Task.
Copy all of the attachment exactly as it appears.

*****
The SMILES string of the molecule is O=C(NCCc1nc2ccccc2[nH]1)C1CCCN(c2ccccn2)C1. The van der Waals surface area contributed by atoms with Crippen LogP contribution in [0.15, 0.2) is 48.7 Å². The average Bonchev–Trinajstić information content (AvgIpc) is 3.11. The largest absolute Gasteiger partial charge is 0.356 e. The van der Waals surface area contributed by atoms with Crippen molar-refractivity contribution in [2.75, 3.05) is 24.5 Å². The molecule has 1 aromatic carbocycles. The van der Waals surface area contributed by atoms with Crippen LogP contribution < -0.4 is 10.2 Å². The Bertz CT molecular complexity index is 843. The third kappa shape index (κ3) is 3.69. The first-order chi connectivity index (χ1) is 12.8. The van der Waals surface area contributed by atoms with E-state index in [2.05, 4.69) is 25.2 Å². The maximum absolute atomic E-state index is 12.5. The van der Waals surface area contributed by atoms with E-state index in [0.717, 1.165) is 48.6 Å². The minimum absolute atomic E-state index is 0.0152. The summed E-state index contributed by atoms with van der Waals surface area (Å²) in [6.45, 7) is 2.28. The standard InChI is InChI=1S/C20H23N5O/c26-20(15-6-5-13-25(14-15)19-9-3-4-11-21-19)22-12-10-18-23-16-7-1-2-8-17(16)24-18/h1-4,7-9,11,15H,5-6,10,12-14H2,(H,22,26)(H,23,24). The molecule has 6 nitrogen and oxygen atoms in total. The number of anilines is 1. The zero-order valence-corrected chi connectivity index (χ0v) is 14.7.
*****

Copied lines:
The SMILES string of the molecule is O=C(NCCc1nc2ccccc2[nH]1)C1CCCN(c2ccccn2)C1. The van der Waals surface area contributed by atoms with Crippen LogP contribution in [0.15, 0.2) is 48.7 Å². The average Bonchev–Trinajstić information content (AvgIpc) is 3.11. The largest absolute Gasteiger partial charge is 0.356 e. The van der Waals surface area contributed by atoms with Crippen molar-refractivity contribution in [2.75, 3.05) is 24.5 Å². The molecule has 1 aromatic carbocycles. The van der Waals surface area contributed by atoms with Crippen LogP contribution < -0.4 is 10.2 Å². The Bertz CT molecular complexity index is 843. The third kappa shape index (κ3) is 3.69. The first-order chi connectivity index (χ1) is 12.8. The van der Waals surface area contributed by atoms with E-state index in [2.05, 4.69) is 25.2 Å². The maximum absolute atomic E-state index is 12.5. The van der Waals surface area contributed by atoms with E-state index in [0.717, 1.165) is 48.6 Å². The minimum absolute atomic E-state index is 0.0152. The summed E-state index contributed by atoms with van der Waals surface area (Å²) in [6.45, 7) is 2.28. The standard InChI is InChI=1S/C20H23N5O/c26-20(15-6-5-13-25(14-15)19-9-3-4-11-21-19)22-12-10-18-23-16-7-1-2-8-17(16)24-18/h1-4,7-9,11,15H,5-6,10,12-14H2,(H,22,26)(H,23,24). The molecule has 6 nitrogen and oxygen atoms in total. The number of anilines is 1. The zero-order valence-corrected chi connectivity index (χ0v) is 14.7.